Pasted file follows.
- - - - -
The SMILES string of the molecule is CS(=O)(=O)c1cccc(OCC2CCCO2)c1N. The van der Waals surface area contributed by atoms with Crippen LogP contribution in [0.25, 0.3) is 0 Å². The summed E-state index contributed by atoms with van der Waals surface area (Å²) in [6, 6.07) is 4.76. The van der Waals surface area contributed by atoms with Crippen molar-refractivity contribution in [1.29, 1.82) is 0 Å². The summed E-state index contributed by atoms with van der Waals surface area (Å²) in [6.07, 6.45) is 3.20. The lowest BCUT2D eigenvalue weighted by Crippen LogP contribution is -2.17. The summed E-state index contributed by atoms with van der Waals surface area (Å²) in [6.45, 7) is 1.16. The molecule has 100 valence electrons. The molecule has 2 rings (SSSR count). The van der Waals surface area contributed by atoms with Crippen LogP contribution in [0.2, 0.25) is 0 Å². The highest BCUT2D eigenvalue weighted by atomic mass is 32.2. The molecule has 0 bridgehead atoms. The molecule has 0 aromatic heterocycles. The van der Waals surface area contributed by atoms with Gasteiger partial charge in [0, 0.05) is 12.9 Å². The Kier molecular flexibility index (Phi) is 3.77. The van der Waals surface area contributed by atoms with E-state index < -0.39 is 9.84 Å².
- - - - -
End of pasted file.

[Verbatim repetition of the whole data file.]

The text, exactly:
The SMILES string of the molecule is CS(=O)(=O)c1cccc(OCC2CCCO2)c1N. The van der Waals surface area contributed by atoms with Crippen LogP contribution in [0.25, 0.3) is 0 Å². The summed E-state index contributed by atoms with van der Waals surface area (Å²) in [6, 6.07) is 4.76. The van der Waals surface area contributed by atoms with Crippen molar-refractivity contribution in [1.29, 1.82) is 0 Å². The summed E-state index contributed by atoms with van der Waals surface area (Å²) in [6.07, 6.45) is 3.20. The lowest BCUT2D eigenvalue weighted by Crippen LogP contribution is -2.17. The summed E-state index contributed by atoms with van der Waals surface area (Å²) in [6.45, 7) is 1.16. The molecule has 100 valence electrons. The molecule has 2 rings (SSSR count). The van der Waals surface area contributed by atoms with Crippen LogP contribution in [0.2, 0.25) is 0 Å². The highest BCUT2D eigenvalue weighted by atomic mass is 32.2. The molecule has 0 bridgehead atoms. The molecule has 0 aromatic heterocycles. The van der Waals surface area contributed by atoms with Gasteiger partial charge in [0, 0.05) is 12.9 Å². The Kier molecular flexibility index (Phi) is 3.77. The van der Waals surface area contributed by atoms with E-state index < -0.39 is 9.84 Å².